Wednesday, April 12, 2006


The doggies are off at "school," Michelle is at work, and the house is filled with quiet. And I am, well, I am contemplating poetry. I’m embarrassed to admit it. I mean, who—aside from students, teachers, and NPR hosts—actually thinks about poetry?

I can’t pinpoint the I sat down at that old tan-colored desk in my father's two-bedroom apartment and clicked away at my electrfirst moment ic Smith Corona as couplets spilled from my head, but I suspect I took that fateful step in high school. I must have labored late into the evening, with the The Wonder Years blaring on the TV. I had just read the Illuminatus! Trilogy and was no doubt flirting with the notion that I should consider myself an anarchist (ah, the logic of teenagers!) I rummaged through a book on Greek mythology trying to familiarize myself with the roles of Eros, Helen, Paris, and a golden apple in the onslaught of the Trojan War.

Now why in the world would a high school kid—who could be outside skateboarding down suburban streets or cooped in his room twiddling away at the Nintendo controller—trudge through Greek mythology and desperately rack his brain for anything that would rhyme with "apple"?

You see there was this girl.

On the school’s dance squad.

With mousy-brown hair.

So naturally, I wanted to tell her, somehow, that to me, she was the prettiest one. That poem would be my golden apple. So I typed out something maudlin and added a kind of anonymous love letter that closed by calling her lovely in German. I typed her address across the envelope, conveniently forgetting the return address. Then, before losing my nerve, I sealed the anonymous missive with a kiss, affixed a stamp, and skated to the nearest mailbox. Holding my breath, I shoved the dispatch into the slot. And skated back home, hoping the swelling regrets couldn’t catch up.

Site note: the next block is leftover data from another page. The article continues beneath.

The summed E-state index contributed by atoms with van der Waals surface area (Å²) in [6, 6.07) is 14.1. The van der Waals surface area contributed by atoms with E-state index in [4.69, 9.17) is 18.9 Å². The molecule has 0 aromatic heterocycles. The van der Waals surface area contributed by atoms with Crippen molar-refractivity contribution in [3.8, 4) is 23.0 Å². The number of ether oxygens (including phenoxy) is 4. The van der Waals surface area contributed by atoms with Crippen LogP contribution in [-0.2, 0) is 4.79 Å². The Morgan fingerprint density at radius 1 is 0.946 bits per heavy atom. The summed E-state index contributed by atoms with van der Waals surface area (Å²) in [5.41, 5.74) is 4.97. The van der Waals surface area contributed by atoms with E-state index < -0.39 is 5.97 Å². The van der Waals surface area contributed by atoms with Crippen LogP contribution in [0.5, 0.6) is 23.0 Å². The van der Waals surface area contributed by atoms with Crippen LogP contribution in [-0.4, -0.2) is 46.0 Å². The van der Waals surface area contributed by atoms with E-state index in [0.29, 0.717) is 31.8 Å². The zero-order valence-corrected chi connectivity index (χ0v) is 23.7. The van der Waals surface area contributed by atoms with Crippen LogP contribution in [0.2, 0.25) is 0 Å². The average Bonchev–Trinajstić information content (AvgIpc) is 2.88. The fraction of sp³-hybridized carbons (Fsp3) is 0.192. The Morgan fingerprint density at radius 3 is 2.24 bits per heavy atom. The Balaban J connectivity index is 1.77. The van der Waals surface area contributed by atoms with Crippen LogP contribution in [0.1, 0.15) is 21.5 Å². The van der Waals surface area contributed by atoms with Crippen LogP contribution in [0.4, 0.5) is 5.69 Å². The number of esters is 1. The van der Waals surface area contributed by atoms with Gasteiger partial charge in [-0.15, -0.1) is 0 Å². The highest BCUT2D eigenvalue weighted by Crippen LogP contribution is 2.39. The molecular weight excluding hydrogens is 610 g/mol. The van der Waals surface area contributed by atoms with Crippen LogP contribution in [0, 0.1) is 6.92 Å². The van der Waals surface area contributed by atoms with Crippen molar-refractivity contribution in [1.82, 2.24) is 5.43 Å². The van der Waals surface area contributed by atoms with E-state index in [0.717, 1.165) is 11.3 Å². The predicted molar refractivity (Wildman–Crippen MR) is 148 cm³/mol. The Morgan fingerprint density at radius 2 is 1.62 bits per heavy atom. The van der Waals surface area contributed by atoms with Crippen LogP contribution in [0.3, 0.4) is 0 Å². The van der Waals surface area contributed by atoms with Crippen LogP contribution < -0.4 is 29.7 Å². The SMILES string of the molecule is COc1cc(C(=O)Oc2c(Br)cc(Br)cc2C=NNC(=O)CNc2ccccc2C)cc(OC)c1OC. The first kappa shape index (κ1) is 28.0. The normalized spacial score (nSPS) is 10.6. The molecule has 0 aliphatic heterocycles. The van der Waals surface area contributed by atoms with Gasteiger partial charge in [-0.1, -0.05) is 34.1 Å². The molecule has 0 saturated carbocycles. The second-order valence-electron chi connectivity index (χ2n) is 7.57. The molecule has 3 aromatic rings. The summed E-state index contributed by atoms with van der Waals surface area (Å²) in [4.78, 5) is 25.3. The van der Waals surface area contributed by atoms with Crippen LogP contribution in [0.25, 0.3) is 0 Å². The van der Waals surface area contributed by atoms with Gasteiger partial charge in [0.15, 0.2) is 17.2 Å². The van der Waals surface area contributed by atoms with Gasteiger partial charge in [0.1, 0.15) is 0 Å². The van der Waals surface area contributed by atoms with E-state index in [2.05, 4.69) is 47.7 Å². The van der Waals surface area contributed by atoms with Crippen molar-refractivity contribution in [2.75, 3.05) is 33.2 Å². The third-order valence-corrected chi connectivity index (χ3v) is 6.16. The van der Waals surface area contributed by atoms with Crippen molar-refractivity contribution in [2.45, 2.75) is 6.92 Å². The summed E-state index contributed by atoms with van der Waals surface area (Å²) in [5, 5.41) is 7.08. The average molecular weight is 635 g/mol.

The next Monday during lunch, she pulled me aside and asked, "How do you say 'love' in German?"

I told her.

In the years since that moment, our lives have naturally diverged. With the onset of college, we tried briefly to build something across the 1500 miles that separated us. I even made her an impossible promise that Christmas: that I'd dedicate my first book to her. Of course, it wouldn’t have worked even without the extra mileage. I do know, however, that she kept that poem until a boyfriend tore the only copy to shreds.

I doubt she kept it because the poem was well-crafted, insightful, or even entertaining. I doubt she could remember a single word from it now. Instead, she kept it simply because it reminded her of me. And perhaps, it reminded her of who she had been, even amidst the furious changes of youth. And what more could you ask of bad poem?

To paraphrase (and perhaps mangle) an early poem by John Ashbery, a poem is a bit like an "unsent letter." Thousands upon thousands of them end up at tiny journals and web sites each day. Most are figuratively stamped "Return to Sender." Still, those tiny missives fly out through the post, hoping to find their mark, and once in a while, they do. Once in a while, someone will open a book, read a few meager lines, and catch their breath.

So who thinks about poetry? Anyone who has a reason to does. And so, any time I find myself contemplating a love poem, I try like hell to make sure that every syllable and every breath is for my wife’s enjoyment. I try to make tiny objects that she can tape to her monitor at work. Will you ever see one of those poems? Who knows? But I know this, my wife will see them and they will make her smile, and that’s all I really want from a great poem.

Now then, I’d like to write my wife a poem. What rhymes with apple?


Anonymous me said...

snapple, grapple, nap pill, hap will.

I like nap pill.

2:55 PM  
Blogger Les said...

Also, chapel.

But, man, I like nap pill too.

3:55 PM  

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